Do One Thing: Whitewater Rafting

Do One Thing is an occasional series based on the well-known idea: “do one thing everyday that scares you”. These posts will explore fear and the subsequent outcome of trying something new.

I’ve always felt that the general population sees whitewater rafting as a fairly benign, family-friendly sort of outing. Anyone who’s visited an area where it’s popular has undoubtedly seen stacks of rafts piled high on trailers and vans full of excited rafters zipping down the road. Children love it, adults adore it. It can’t be that bad, right?

Despite all that, I’ve always been terrified at the prospect of barreling down a river engulfed in waves, the raft folding into various contortions as it bounces along, potentially tossing rafters overboard at random, where who knows what could happen. Swallowing river water? Hitting submerged rocks? Getting trapped underwater? Drowning? Death?

This was seriously scary business, and they let children do it?!

When I was young, my mom went to visit her sister in Arizona and they went whitewater rafting. She returned home with a bruise on her leg the size of a dinner plate and a massively scabby, scratched up knee; her battle wounds from being thrown out of the raft during a class IV rapid section.

I already have a serious aversion to putting my head underwater, despite years of swimming lessons as a child, and this horror story only confirmed my opinion that rafting was a ridiculous activity and no sane person should do it.

Fast forward to June 2016, when my boyfriend returned from a family reunion with stories of a rafting trip he’d done with relatives. We were planning a camping trip to Jackson, Wyoming, for the following month. “Wouldn’t it be fun to go rafting while we’re there?” he asked enthusiastically.

Though every cell of my body did not agree, I said, “Well, maybe…” After all, it was him who convinced me to try rock climbing, which ended up becoming a hobby I really enjoy. Maybe it’d be fun after all?

A couple of weeks later, we were stepping into the Snake river and pushing off in our inflatable raft with Mad River Boat Trips. We’d chosen to ride in a smaller boat, which promised a more intense experience, and I had real misgivings as our guide showed us how to shove our feet into the boat’s corners to remain in place when the ride got bumpy.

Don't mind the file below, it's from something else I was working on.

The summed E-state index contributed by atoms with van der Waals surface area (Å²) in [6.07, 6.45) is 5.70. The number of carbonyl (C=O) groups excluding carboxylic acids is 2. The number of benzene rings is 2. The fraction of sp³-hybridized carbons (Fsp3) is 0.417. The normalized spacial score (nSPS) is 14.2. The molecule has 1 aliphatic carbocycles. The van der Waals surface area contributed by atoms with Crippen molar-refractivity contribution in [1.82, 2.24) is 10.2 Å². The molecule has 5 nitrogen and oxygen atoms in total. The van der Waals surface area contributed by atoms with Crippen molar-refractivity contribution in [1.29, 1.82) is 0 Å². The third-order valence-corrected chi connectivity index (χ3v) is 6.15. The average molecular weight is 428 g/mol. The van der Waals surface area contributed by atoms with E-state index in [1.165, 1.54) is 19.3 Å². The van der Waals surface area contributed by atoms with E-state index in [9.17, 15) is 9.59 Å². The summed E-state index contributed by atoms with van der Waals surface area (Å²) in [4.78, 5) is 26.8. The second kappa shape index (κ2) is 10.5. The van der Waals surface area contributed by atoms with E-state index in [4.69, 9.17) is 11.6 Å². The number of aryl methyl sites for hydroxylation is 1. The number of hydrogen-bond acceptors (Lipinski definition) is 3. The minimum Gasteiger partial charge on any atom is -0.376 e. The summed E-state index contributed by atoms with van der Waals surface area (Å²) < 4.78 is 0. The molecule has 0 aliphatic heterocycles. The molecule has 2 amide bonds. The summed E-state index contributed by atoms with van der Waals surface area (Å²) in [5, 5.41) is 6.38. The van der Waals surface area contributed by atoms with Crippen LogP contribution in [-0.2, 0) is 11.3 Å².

We traveled eight miles down river and went through five class III rapids, with mostly leisurely paddling in between each. I’m happy to report I didn’t get thrown overboard, and our entire party of six remained in the boat at all times.

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Into the thick of it. Paddling our way through Big Kahuna rapids. Photo: Snake River Photo

Facts:

1. The water was cold. So cold it took my breath away. So cold I felt like I was doing a polar bear plunge each time we dropped into a bowl of waves and a wall of ice water enveloped me in a frozen, just-melted-off-the-mountain kind of way.

2. The rapids were pretty intense. My boyfriend had insisted we sit up front to fully experience the action, but even as a rafting veteran, he said these rapids were much crazier than anything he’d experienced in the southeastern United States.

3. If you shove your feet too far into the crack along the side of the boat, your feet will go numb. Just sayin’.

4. It’s possible to have fun and be terrified at the same time. It’s a fine line between comfortable and get-me-out-of-here, and this trip rode that line all the way to shore. Each time we approached a big section of rapids, my stomach dropped. I just didn’t know what to expect. There is no way to predict how the waves will hit the boat or what direction it (and you) will move in.

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Moving through Big Kahuna. Photo: Snake River Photo

It’s like this: As the water hits your face, you’re blinded, and in that moment, you wait for the sensation of being lifted off the raft and deposited in the water, cold and disoriented and hopefully not being thrashed to death.

But then somehow, you’re still in the boat, and the water is still splashing you but not as much, and you paddle, paddle, paddle, and then it calms down, and you’re still alive. And the sun is shining. And you’re on the river in Wyoming, and you’re facing your fears, and all in all, it’s a very good day.

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